Why we need to laugh at work
WHEN BARTLEBY reflects on life’s lessons, he always remembers his grandfather’s last words: “A truck!” Bartleby’s uncle also suffered an early demise, falling into a vat of polish at the furniture factory. It was a terrible end but a lovely finish.
Whether you find such stories amusing will depend on taste and whether you have heard them before. But a sense of humour is, by and large, a useful thing to have in life. A study of undergraduates found that those with a strong sense of humour experienced less stress and anxiety than those without it.
Humour can be a particular source of comfort at work, where sometimes it can be the only healthy reaction to setbacks or irrational commands from the boss. The comedy stems, in part, from the way that the office hierarchy requires the employees to put up with the appalling behaviour of the manager.
The healthiest kind of workplace humour stems from the bottom up, not from the top down. Often the most popular employees at work are those who can lighten the mood with a joke or two.
Zoom has zapped humour
A downside of remote working is that moments of shared humour are harder to create. Many a long meeting at The Economist has been enlivened by a subversive quip from a participant. These jokes only work when they are spontaneous and well-timed. Trying to make a joke during a Zoom conference call is virtually impossible; by the time one has found the “raise hand” button and been recognised by the host, the moment has inevitably passed. This is a shame, as most of us could do with a laugh now and again to get through the pandemic.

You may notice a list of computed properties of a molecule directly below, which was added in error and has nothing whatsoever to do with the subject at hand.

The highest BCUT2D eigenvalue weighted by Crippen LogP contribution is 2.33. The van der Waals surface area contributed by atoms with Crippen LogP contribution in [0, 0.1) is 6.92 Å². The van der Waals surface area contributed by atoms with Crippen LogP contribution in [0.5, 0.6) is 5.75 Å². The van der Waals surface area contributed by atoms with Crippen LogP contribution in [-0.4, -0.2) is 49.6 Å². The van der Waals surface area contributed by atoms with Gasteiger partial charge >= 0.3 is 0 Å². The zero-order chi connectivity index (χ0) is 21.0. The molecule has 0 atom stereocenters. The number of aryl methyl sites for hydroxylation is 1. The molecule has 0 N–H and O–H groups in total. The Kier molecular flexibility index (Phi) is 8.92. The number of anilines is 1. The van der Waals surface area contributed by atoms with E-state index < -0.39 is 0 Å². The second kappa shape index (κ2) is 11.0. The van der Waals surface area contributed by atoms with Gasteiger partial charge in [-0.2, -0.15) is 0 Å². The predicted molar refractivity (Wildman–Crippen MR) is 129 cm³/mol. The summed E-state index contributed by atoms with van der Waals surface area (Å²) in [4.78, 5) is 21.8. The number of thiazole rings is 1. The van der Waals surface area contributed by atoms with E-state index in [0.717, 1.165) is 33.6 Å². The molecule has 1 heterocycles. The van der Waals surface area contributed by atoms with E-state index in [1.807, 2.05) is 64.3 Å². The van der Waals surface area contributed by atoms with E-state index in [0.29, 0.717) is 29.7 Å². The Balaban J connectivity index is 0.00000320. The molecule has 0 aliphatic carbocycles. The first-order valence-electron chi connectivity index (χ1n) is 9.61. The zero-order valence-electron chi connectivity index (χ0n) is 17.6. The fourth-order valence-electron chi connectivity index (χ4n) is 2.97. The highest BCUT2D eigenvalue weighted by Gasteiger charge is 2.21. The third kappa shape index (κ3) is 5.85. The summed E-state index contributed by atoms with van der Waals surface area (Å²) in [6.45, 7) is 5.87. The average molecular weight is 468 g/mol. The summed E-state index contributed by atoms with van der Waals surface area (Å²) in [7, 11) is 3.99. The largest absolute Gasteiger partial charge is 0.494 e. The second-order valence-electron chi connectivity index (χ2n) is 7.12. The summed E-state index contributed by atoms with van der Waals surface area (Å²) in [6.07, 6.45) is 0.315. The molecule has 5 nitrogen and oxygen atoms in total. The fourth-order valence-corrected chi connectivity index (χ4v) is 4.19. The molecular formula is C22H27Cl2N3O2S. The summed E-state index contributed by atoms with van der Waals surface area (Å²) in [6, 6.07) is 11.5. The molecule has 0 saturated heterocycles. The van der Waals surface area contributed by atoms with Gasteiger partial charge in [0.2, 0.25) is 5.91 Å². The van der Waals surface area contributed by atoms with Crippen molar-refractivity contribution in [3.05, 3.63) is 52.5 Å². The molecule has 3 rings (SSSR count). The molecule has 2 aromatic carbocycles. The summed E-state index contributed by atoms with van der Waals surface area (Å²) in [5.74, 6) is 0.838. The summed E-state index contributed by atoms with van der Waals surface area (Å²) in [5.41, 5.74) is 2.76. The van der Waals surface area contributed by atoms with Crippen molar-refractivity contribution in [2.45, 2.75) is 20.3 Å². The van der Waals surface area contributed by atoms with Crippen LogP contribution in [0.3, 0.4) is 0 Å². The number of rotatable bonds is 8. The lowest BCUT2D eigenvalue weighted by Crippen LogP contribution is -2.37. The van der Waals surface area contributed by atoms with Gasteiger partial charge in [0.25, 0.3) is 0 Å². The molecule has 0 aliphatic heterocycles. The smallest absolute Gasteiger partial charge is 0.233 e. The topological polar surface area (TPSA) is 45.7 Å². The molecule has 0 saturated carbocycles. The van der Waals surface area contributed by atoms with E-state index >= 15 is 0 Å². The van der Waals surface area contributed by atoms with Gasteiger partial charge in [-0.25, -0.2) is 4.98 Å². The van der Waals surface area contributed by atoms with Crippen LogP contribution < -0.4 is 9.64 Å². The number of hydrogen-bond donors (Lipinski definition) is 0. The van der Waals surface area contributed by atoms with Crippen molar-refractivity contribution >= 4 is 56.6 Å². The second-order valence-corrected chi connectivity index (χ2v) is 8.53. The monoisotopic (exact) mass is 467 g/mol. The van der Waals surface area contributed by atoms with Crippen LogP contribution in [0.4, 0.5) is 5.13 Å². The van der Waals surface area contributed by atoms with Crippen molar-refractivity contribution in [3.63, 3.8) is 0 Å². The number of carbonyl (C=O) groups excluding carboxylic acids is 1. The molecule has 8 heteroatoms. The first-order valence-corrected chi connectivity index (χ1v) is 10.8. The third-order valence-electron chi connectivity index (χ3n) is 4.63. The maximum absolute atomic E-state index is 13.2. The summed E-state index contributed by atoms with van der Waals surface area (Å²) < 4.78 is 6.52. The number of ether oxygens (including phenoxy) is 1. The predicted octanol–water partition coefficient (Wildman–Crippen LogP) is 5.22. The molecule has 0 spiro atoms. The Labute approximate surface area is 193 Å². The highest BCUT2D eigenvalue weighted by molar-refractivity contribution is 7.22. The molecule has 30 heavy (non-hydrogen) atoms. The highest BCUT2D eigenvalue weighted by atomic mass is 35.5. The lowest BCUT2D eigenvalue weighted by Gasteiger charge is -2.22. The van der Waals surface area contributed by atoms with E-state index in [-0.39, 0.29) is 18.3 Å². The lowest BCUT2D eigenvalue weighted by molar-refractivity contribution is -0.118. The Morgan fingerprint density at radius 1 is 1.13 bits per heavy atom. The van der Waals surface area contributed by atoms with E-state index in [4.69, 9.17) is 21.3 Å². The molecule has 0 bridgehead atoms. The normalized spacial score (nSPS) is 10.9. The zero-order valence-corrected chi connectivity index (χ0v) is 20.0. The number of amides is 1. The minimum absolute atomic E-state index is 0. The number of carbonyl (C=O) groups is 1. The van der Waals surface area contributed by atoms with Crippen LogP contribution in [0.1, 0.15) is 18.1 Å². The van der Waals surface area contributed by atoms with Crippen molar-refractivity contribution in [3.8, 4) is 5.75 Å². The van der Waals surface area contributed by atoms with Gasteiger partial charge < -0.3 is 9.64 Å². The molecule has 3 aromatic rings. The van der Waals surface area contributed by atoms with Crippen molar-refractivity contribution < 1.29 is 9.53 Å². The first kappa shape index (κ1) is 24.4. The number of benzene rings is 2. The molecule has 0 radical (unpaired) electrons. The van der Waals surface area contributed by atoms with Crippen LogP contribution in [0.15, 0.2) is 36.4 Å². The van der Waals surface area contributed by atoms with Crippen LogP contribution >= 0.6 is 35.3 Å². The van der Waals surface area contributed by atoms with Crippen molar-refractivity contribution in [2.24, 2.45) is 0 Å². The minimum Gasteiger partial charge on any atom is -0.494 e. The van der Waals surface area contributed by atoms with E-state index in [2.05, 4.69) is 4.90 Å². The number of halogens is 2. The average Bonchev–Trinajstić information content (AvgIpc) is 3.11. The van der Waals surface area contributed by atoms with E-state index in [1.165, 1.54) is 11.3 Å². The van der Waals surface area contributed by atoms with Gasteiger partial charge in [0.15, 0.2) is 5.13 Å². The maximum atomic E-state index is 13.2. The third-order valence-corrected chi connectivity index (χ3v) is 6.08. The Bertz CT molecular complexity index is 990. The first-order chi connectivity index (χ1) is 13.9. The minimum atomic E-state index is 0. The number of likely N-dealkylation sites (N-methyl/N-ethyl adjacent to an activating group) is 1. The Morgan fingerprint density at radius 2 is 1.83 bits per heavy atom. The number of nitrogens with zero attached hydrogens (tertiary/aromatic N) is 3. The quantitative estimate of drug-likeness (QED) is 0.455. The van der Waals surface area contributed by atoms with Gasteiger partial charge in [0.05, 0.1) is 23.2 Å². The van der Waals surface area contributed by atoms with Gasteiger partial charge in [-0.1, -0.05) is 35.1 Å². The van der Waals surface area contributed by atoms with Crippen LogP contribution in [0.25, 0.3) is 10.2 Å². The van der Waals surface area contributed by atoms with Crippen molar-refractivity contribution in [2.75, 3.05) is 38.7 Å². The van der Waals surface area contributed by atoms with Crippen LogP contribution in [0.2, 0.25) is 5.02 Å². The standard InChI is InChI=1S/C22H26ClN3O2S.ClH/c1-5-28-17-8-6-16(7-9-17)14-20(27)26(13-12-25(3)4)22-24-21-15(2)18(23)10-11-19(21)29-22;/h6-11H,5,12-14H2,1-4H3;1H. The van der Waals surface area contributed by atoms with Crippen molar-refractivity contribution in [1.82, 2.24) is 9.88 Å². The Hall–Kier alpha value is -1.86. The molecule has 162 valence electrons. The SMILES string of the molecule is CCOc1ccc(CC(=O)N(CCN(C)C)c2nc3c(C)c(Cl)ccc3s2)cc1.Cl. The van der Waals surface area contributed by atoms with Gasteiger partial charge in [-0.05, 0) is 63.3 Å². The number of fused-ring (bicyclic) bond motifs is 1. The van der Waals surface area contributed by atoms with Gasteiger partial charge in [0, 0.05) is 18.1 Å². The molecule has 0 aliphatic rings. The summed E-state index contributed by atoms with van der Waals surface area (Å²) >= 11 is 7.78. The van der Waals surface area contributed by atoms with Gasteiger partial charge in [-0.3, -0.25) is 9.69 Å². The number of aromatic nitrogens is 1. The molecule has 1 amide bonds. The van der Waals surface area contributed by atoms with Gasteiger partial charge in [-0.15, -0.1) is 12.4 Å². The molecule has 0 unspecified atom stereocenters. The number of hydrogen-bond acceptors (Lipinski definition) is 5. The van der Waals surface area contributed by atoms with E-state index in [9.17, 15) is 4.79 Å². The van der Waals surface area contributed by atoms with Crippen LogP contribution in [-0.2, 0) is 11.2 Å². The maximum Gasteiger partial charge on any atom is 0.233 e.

Work is a serious matter but it cannot be taken seriously all the time. Sometimes things happen at work that are inherently ridiculous. Perhaps the technology breaks down just as the boss is in mid-oration, or a customer makes an absurd request. (Remember the probably apocryphal story of a person who rang the equipment manufacturer and asked them to fax through some more paper when the machine ran out?)
There is also something deeply silly about management jargon. Most people will have sat through presentations by executives who insist on calling a spade a “manual horticultural implement”. Too many managers use long words to disguise the fact they have no coherent message to impart. Such language is ripe for satire or at the very least a collective game of “buzzword bingo”.
Adapted from The Economist, October 3, 2020.
Abstracts from works of different authors.